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Very interesting. Never heard of this before.

James b

hi, i dont remember how i stumbled upon your blog, but im glad i did. i enjoy reading your blogs and the photography is great. i always find myself checking on your site for updates and new entries. your entries from the philippines excite me for the trip i'm planning with my cousin to cavite, phil. (our parents' home town). thanks. i could only hope to be able to go on the travels you guys go on, after i graduate from college. take care. Godspeed.

Chad Edward

Sometimes your posts are so unique I have no frame of reference from which to comment. Thank you!


Always an interesting post...I've always had sago and never realized how labor-intensive it was using tradtional methods. No wonder much of it is now processed.


This is so interesting! I've had sago all my life and never knew where it comes from exactly. Your photos are great too. Keep up the great work!


This is a great series of posts. As a matter of interest, were you shooting with a flash or is it just great natural light?


Kalyn, neither had I until we moved to SE Asia.

James - thank you. Eat well in Cavite!

Chad - thanks.

Renato - exactly ... this is a time-consuming and arduous task!

Sandy and Phil - thanks. As for your question Phil, I'll pass that on to the photographer. Dave?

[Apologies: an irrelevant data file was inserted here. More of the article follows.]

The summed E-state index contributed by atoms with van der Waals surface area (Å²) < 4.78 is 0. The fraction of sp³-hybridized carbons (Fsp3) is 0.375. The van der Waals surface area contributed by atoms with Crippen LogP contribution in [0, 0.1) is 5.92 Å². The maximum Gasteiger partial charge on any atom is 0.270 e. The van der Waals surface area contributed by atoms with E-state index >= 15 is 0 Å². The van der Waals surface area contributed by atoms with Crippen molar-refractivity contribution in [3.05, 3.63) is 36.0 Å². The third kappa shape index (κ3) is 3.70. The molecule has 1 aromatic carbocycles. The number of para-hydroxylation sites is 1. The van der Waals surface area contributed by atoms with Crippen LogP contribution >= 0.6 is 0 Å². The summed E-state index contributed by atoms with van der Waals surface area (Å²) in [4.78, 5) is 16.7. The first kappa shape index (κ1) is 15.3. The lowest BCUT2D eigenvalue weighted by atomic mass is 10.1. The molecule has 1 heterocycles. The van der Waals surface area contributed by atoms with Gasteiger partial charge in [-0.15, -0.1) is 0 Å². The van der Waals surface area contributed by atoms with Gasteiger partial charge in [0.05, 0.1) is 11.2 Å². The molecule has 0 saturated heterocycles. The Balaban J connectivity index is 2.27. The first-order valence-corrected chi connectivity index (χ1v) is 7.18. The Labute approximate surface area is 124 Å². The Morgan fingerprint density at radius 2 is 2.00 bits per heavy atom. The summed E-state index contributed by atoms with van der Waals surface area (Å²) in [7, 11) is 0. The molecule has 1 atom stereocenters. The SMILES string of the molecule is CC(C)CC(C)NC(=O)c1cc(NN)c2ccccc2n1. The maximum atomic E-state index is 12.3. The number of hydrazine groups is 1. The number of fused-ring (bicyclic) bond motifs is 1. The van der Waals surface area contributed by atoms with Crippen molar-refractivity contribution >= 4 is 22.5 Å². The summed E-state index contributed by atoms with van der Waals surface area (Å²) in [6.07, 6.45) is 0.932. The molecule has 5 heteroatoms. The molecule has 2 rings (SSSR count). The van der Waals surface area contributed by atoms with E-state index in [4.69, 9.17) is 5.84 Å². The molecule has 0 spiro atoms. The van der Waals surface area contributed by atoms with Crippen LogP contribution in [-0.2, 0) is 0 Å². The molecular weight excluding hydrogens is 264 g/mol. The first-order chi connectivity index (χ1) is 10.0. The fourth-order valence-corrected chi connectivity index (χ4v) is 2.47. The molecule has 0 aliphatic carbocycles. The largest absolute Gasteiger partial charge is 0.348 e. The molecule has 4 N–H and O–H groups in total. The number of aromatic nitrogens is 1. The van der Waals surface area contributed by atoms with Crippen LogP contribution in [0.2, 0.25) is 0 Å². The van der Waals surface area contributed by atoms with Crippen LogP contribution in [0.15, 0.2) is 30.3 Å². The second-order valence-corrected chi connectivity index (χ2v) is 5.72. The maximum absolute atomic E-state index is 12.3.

Sandy, thanks. Some subjects seem to photograph themselves.

Phil, I used a combination of natural light, on camera fill flash, and off camera flash. For the opening shots I used two radio triggered strobes, one camera left clamped to a chicken coop roughly eye level 8 feet from the subject. The other light was clamped to a tree waist high. Both were set manual at 1/4 power. I like how the "sandwich' lighting gives a kind of 3D effect to the guy digging out the sago. What do you think?


It really does make your subjects pop out. I thought that maybe you had a giant reflector.

(I'm assuming that's your shadow in the fifth shot down. heh. If it was me, I'd manage to get my thumb in there too, possibly both of them.)



Actually the shadows are from the trees above. We did this at about 10 am on a bright day.

I had one strobe camera left mounted on a tripod roughly 2 feet high and 8 feet back. The second is directly behind him mounted on a fence. Both were on manual at 1/4 and 1/8th power respectively. The camera was set on manual and was shot at 1/125 at F11.

Is that more than you wanted to know?


absolutely stunning and very interesting. Makes me feel so unskilled - the only part I'd be able to do is the mixing, and even then.

Our forebearers were very ingenious and inventive to figure out how to prepare some of these foods.


Hi there, wonderful! wonderful! Nice story. EXCELLENT shots! We also do something like that in Papua New Guinea from where I come from. I wonder if you know where I can buy sago flour online? I am currently in Japan and desperately searching for sago flour. Again, an excellent article!


WOW THANKS I was looking for sago flour while searching for gluten free products. I had a great lesson, it was like I was there. THANKS AGAIN, GG


Nice :D I need this for a research :)Thank you!


our school is promoting sago flour. my study would focus on the utilization of sago flour in food products.. this is a really nice article. salamat! -- greetings from the philippines

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